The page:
19 1927 Ford Model T
Shelby’s private collection goes to the auction block this June. Today we’ll be taking a look at ‘Ol Shel’s assortment of vehicles in chronological order, from the very oldest one he owned to the most recent cars he drove, with a whole boatload of awesome autos in between.
It should probably come as no surprise that one American legend would keep another American legend in his private collection. Here we see Carroll Shelby’s 1927 Model T, the original Ford and the car that created the automobile industry as we know it today. Did you know that the Model T started its career as an $800 car and got cheaper every year it was in production? Today, Shelby's personal model will probably sell for a lot more.
18 1931 Ford Model A
The auctioning off of Shelby’s collection is being administered by Bonham’s auction house out of Greenwich, Connecticut. Bonham’s is a premier auction house where you can find anything from armor to automobiles.
The Shelby auction includes everything he owned and acquired up until his death in 2012, and is probably going to fetch hundreds of thousands of dollars, especially from collectors who want to own the 1931 Model A.
What if I told you that there were 4,858,644 Model A units sold between 1927 and 1932, but only one of them belonged to Shelby?
The Model A was the long awaited sequel/replacement car for the long-lasting Model T and was another huge feather in Henry Ford’s pocket.
17 1935 Chrysler Airflow Sedan
Here's our first non-Ford to grace the list. If you want to check out the full listing of Shelby’s collection by Bonham’s, just click here and you can go mad with lust and envy over the grouping.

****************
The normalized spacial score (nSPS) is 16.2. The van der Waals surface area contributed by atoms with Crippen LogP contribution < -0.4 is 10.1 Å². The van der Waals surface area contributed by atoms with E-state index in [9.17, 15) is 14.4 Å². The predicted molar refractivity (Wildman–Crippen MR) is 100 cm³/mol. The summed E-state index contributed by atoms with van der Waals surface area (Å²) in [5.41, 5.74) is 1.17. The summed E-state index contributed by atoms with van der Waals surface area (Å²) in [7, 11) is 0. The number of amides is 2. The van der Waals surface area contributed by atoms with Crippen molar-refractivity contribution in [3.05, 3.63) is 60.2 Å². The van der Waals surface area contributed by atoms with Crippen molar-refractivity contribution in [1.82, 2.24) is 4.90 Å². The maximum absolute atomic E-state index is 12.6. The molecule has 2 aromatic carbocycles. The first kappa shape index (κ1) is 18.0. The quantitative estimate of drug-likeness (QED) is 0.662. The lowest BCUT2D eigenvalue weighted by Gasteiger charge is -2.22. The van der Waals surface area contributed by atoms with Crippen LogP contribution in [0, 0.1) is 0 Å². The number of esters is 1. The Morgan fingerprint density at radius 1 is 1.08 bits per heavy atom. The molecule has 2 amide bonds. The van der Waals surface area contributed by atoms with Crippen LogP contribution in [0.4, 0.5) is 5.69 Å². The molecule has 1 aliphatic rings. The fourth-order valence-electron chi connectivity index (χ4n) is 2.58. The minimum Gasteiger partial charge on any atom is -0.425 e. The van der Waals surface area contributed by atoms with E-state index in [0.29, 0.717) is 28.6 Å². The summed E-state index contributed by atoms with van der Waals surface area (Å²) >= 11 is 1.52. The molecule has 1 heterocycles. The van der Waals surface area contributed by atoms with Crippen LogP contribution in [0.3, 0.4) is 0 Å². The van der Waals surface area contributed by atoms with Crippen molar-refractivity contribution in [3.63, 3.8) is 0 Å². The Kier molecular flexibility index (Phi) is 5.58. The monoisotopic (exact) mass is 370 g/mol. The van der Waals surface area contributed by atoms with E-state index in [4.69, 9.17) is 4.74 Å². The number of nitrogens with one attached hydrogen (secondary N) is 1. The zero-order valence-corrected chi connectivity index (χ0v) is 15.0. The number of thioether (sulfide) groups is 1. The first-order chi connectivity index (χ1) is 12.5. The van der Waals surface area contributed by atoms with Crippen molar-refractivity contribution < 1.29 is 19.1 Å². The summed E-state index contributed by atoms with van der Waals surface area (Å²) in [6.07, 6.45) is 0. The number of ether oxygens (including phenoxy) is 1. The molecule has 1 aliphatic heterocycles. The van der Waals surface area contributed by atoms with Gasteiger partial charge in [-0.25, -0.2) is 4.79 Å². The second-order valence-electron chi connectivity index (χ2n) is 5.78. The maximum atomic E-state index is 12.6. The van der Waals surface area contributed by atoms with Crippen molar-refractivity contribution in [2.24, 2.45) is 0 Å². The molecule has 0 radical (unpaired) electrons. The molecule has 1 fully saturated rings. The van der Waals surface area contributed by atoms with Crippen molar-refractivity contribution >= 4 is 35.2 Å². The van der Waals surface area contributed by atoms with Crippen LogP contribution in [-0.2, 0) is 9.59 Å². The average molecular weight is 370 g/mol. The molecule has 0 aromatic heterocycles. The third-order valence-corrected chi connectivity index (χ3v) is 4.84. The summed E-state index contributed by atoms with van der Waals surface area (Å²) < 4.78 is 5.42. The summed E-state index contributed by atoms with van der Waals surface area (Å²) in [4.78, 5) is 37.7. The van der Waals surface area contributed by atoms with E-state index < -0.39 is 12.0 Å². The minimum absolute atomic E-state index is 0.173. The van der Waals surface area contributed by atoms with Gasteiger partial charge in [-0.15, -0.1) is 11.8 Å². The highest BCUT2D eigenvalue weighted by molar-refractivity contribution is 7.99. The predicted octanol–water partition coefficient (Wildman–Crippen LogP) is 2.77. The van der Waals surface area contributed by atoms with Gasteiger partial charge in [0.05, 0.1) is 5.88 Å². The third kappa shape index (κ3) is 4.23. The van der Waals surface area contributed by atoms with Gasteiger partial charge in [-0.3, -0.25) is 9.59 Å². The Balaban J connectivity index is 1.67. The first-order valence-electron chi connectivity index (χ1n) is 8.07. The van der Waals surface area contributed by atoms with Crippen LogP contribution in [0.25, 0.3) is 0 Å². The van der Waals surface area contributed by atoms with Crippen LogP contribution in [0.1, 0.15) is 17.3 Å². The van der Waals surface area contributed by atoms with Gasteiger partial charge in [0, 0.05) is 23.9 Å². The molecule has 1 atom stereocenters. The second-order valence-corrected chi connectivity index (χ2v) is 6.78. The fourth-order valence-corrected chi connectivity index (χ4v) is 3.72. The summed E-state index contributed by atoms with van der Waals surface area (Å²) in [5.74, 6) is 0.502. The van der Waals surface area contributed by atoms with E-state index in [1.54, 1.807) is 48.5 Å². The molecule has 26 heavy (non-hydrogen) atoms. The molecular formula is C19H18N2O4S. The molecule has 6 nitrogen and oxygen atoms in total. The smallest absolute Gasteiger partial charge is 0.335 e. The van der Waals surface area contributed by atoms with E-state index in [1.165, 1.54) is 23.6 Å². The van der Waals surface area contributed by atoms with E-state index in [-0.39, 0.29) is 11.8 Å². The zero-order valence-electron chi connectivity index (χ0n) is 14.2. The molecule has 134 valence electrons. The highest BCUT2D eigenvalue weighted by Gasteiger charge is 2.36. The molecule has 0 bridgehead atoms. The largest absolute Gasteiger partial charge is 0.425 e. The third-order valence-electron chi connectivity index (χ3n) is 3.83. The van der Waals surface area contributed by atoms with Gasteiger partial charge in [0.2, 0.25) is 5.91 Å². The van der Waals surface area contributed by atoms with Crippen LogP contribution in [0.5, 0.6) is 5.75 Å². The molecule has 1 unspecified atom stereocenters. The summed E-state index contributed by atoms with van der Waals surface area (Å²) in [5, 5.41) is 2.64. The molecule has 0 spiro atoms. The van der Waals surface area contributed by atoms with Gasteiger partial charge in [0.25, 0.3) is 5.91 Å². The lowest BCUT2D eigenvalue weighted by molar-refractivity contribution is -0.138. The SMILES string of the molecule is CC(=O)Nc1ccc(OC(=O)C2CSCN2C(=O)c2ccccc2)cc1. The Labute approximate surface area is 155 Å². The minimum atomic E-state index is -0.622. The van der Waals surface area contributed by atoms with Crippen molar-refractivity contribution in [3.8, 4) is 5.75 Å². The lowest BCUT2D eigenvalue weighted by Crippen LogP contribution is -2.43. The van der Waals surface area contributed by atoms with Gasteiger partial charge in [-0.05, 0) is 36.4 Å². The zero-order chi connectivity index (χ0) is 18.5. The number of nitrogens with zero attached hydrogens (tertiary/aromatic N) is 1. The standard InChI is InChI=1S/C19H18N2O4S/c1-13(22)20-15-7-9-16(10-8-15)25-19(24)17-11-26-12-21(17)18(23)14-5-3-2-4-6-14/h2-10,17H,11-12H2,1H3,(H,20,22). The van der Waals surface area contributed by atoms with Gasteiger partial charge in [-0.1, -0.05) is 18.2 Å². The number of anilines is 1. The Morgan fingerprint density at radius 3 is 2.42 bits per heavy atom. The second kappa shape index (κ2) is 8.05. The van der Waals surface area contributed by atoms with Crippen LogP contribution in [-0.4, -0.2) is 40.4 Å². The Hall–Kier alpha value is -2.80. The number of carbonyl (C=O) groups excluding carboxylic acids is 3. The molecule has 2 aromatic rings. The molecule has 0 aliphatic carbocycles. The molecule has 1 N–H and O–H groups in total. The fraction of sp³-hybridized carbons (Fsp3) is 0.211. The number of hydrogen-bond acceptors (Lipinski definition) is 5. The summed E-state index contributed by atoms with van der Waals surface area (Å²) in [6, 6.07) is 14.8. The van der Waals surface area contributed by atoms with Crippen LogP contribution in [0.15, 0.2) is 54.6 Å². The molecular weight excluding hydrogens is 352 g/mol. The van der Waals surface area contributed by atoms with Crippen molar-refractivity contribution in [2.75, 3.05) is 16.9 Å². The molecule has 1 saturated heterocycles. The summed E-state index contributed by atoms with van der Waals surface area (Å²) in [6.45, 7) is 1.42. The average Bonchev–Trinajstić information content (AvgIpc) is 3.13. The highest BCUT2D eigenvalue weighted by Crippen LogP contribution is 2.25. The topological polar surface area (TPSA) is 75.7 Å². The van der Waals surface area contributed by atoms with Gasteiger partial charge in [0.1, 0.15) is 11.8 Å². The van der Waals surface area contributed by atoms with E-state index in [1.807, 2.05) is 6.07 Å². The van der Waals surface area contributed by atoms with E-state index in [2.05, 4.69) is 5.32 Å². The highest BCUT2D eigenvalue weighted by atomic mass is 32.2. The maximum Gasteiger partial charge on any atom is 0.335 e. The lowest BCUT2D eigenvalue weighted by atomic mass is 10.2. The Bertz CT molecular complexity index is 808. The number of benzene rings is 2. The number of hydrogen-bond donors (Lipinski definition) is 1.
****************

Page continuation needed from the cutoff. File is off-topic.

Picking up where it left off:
Then again, maybe you don’t have to go mad with your unrequited desire to own a vehicle that ‘Ol Shel once owned. You see, this auction is actually a “no-reserve” (or “without reserve”) opportunity to grab that car you’ve always wanted- more on that in a minute. Shelby had a long and productive partnership with Chrysler after a similar partnership with Ford, so it’s no surprise that he would have owned one of the most classic Chryslers of all time, the awesome Airflow. This was the very first American car to go for that “streamlined” look everyone still wants today.
16 1955 DeSoto Hard Top
A “no-reserve” auction can also be known as an “absolute auction.” That’s because the items in that auction lot are going to be sold no matter what the highest bid is. In reserve auctions the seller can stipulate that the sale not go through if the highest bid still isn’t high enough to satisfy them. That’s not the case here- if someone bids on a car in the Shelby collection for $5,000, like his ’55 DeSoto hardtop, and nobody tops that sort of lowball bid, someone may find themselves walking away with a piece of history for very little cash.
That’s not going to happen, of course, which is why Bonham’s is OK with a no-reserve event. People are going to go crazy trying to outbid one another for each and every one of these automobiles.
15 1969 Shelby GT 500, Part 1
The 1969 production year found Shelby still designing performance Mustangs, but doing so entirely for Ford, who were then in complete control of the project. Shelby American was a victim of this “merger,” but this arrangement also allowed Shelby to come up with some pretty awesome cars at a quick pace.
Enter the ’69 GT 500, which was a rip-roaring update to the original ’67 GT 500. In fact, the ’69 model was very much Ford’s baby and Shelby didn’t have quite as much input as he had on previous models.